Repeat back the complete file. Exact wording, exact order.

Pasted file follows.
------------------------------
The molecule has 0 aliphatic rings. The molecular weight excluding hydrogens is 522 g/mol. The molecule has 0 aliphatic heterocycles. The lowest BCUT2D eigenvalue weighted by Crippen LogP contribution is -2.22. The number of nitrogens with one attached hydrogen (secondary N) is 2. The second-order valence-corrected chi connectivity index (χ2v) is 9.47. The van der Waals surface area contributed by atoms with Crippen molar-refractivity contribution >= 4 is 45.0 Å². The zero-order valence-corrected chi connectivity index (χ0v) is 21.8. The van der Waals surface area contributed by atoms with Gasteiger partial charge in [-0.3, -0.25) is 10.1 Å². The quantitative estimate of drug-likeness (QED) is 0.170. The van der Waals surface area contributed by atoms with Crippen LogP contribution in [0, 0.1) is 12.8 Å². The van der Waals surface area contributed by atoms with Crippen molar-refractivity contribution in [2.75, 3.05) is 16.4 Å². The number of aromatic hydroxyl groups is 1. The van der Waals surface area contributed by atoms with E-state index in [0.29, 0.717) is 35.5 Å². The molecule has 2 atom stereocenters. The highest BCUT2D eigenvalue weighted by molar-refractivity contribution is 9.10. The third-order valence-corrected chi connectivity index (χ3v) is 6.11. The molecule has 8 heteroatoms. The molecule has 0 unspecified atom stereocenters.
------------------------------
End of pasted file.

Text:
The molecule has 0 aliphatic rings. The molecular weight excluding hydrogens is 522 g/mol. The molecule has 0 aliphatic heterocycles. The lowest BCUT2D eigenvalue weighted by Crippen LogP contribution is -2.22. The number of nitrogens with one attached hydrogen (secondary N) is 2. The second-order valence-corrected chi connectivity index (χ2v) is 9.47. The van der Waals surface area contributed by atoms with Crippen molar-refractivity contribution >= 4 is 45.0 Å². The zero-order valence-corrected chi connectivity index (χ0v) is 21.8. The van der Waals surface area contributed by atoms with Gasteiger partial charge in [-0.3, -0.25) is 10.1 Å². The quantitative estimate of drug-likeness (QED) is 0.170. The van der Waals surface area contributed by atoms with Crippen LogP contribution in [0, 0.1) is 12.8 Å². The van der Waals surface area contributed by atoms with Crippen molar-refractivity contribution in [2.75, 3.05) is 16.4 Å². The number of aromatic hydroxyl groups is 1. The van der Waals surface area contributed by atoms with E-state index in [0.29, 0.717) is 35.5 Å². The molecule has 2 atom stereocenters. The highest BCUT2D eigenvalue weighted by molar-refractivity contribution is 9.10. The third-order valence-corrected chi connectivity index (χ3v) is 6.11. The molecule has 8 heteroatoms. The molecule has 0 unspecified atom stereocenters.